If You Smelt It, The Corpse Flower Dealt It
A corpse flower bloomed at the New York Botanical Garden. Its smell lives up to its name.
Behold the mighty corpse flower. This massive flower, native to the Indonesian island of Sumatra and weighing up to 200 pounds, is aptly named. While its rotten scent is utterly repulsive to humans, the flower smells like a delicious meal to insect pollinators that feed on dead animals.
The plant rarely blooms—it happens once every 7 to 10 years, lasting only 36 hours—so when it happened in Science Friday’s backyard, we had to smell it for ourselves.
The SciFri staff recently took a trip out to the New York Botanical Gardens in the Bronx, New York to catch a whiff of this massive, stinky flower so you didn’t have to. We spoke to Marc Hachadourian, the Director of The NYBG’s Nolen Greenhouses for Living Collections, who told us how it has “mastered the art of looking like a dead thing.”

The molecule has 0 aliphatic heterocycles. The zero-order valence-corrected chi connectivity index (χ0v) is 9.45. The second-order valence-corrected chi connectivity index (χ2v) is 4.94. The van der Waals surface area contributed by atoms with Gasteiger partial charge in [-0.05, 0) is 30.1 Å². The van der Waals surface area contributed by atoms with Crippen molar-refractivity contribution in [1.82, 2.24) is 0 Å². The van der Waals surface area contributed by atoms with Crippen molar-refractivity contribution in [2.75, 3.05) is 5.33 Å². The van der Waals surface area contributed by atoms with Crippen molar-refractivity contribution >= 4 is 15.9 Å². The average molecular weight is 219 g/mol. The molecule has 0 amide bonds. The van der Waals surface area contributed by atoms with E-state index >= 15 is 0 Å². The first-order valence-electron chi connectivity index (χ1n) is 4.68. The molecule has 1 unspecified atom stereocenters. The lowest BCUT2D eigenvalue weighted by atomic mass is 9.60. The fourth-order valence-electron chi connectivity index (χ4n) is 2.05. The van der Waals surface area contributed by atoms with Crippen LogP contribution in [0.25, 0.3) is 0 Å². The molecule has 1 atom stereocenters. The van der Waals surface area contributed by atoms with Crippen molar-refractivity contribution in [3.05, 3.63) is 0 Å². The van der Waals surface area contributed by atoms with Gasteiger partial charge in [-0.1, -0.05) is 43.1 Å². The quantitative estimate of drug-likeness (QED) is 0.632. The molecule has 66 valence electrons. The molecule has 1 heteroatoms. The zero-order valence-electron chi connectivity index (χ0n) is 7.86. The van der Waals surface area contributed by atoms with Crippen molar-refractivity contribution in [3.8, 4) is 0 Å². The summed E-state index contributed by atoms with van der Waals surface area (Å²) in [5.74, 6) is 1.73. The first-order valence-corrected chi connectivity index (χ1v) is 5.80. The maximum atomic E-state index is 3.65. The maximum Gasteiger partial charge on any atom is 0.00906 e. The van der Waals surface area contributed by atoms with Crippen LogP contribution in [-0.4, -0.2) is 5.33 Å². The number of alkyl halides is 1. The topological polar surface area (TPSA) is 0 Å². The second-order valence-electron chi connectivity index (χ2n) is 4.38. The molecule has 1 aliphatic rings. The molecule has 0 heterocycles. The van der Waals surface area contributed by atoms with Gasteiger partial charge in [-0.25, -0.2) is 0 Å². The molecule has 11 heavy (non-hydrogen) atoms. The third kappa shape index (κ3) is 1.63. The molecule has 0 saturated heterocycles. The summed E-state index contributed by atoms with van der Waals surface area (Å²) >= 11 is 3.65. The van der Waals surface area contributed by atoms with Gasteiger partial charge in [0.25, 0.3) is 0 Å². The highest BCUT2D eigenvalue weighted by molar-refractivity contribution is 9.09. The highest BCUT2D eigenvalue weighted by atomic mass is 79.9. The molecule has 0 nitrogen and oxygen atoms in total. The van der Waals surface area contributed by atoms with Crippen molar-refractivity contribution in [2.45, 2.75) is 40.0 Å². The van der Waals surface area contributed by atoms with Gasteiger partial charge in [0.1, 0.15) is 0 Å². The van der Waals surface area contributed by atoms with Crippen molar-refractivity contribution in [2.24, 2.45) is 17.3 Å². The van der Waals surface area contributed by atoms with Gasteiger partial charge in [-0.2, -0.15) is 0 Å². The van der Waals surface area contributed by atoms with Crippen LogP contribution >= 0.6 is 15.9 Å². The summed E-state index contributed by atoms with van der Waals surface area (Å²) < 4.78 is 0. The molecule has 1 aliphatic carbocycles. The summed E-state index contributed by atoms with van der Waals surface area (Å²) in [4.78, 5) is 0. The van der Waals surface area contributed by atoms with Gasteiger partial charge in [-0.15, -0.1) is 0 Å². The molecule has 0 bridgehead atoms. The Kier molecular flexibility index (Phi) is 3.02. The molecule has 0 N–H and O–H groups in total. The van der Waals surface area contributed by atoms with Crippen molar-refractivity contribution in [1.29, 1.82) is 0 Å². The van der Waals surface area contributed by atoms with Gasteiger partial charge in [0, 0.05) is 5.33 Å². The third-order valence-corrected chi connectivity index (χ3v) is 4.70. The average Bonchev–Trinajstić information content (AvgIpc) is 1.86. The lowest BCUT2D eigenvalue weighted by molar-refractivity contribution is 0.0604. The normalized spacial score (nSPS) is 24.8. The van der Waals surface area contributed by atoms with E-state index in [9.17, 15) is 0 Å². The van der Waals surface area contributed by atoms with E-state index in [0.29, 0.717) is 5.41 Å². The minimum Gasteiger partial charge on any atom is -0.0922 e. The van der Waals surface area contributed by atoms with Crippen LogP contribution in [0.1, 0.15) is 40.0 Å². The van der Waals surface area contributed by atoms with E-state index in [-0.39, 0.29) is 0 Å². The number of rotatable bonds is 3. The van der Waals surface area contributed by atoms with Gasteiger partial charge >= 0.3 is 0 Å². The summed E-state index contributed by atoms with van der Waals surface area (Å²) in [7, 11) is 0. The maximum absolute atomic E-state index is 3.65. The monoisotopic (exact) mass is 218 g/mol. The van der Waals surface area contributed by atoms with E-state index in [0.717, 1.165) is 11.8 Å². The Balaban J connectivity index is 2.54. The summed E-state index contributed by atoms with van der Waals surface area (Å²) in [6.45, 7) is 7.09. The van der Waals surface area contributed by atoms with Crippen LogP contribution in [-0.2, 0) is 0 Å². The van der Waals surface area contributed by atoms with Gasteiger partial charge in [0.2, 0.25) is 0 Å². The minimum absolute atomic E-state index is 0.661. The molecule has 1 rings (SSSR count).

Listen to the audio diary below as you scroll through the photos.